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Background: Carpal tunnel syndrome (CTS) is now one of the most common workplace injuries, with nearly 50% of patients eventually requiring CTS release surgery as a permanent solution. With a concern of a younger incidence of CTS developing in a technology dependent society, some patients may fear even a minimal loss of function. To our knowledge there has been no study comparing forearm grip strength before symptoms develop to grip strength after the procedure has been performed.
Objectives: The aim of this study was to determine if there was a significant change in strength of the flexor digitorum superficialis and profundus tendons before and after a carpal tunnel release procedure as a proxy for change in grip strength.
Methodology: Four cadavers were selected based on thickness of flexor tendons and general composition; one cadaver was excluded due to inadequacy of tendon durability. The flexor digitorum superficialis and profundus of digits 2,3, and 4 were tested for strength at 0 and 15 degrees, before and after cutting of the flexor retinaculum. Strength was replicated by loading of the tendons with 2,4, and 6kg weights and measuring the voltage output on a Single Tract pressure sensor.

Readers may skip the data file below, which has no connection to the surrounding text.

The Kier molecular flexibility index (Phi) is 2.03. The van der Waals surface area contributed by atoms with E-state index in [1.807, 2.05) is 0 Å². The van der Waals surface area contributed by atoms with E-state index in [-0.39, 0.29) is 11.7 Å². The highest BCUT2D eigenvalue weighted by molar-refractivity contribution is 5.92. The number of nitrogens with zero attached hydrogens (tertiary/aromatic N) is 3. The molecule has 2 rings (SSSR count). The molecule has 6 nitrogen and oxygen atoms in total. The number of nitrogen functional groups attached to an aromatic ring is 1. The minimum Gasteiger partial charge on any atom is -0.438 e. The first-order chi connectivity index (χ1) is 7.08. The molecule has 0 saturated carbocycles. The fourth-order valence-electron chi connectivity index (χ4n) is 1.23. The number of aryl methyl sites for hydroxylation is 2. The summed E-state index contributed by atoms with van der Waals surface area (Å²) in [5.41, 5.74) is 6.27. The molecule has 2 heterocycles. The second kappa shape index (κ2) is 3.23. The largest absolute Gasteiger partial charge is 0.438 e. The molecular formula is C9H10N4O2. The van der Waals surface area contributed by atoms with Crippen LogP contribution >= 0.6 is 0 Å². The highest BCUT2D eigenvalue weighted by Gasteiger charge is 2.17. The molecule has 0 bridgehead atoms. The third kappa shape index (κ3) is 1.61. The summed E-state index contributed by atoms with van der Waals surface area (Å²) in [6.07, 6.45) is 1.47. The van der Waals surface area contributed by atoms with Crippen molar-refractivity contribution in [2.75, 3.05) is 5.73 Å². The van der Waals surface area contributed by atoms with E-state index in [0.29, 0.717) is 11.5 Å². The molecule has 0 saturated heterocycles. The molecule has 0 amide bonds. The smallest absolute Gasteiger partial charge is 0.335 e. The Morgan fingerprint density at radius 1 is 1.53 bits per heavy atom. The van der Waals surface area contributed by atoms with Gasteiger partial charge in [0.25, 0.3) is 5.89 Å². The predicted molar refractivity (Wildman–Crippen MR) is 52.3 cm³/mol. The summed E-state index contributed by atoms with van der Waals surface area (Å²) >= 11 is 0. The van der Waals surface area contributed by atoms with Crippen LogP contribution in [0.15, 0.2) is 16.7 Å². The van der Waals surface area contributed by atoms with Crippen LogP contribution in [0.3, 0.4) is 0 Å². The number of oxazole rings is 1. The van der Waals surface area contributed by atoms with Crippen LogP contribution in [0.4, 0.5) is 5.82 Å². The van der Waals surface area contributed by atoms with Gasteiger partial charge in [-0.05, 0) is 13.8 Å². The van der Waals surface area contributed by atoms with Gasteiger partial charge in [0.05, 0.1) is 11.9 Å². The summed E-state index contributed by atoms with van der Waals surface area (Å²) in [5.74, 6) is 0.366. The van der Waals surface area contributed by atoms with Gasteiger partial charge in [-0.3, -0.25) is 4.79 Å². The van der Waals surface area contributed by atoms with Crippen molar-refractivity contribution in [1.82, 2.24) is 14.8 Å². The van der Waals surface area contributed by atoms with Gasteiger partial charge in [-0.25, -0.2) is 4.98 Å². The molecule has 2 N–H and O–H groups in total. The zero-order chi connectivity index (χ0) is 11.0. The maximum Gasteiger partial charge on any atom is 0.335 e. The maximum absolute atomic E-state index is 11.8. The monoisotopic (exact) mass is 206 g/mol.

Results: Over 60 points of data were collected across the four cadavers; however, a significance in pre- and post-retinaculum release trials was only achieved in the superficialis muscle of the 4th digit at a 4kg and 6 kg weight. The remaining results displayed no significant pattern or trend in regard to pre and post release strength.
Conclusion: The evidence gathered in this experiment does not allow us to make an accurate conclusion due to its equivocal nature. Recommendation is for further testing to increase the data size, expansion to include soft cure cadavers, improve replication/isolation of mimicking the carpal tunnel release surgery, and reduce variability in the data collection. In evaluation of surgical treatment of CTS, our recommendation currently is to follow current surgical guidelines.
Mosier T, White E. Risking the Wrist. 2021
Available for download on Friday, December 13, 2024
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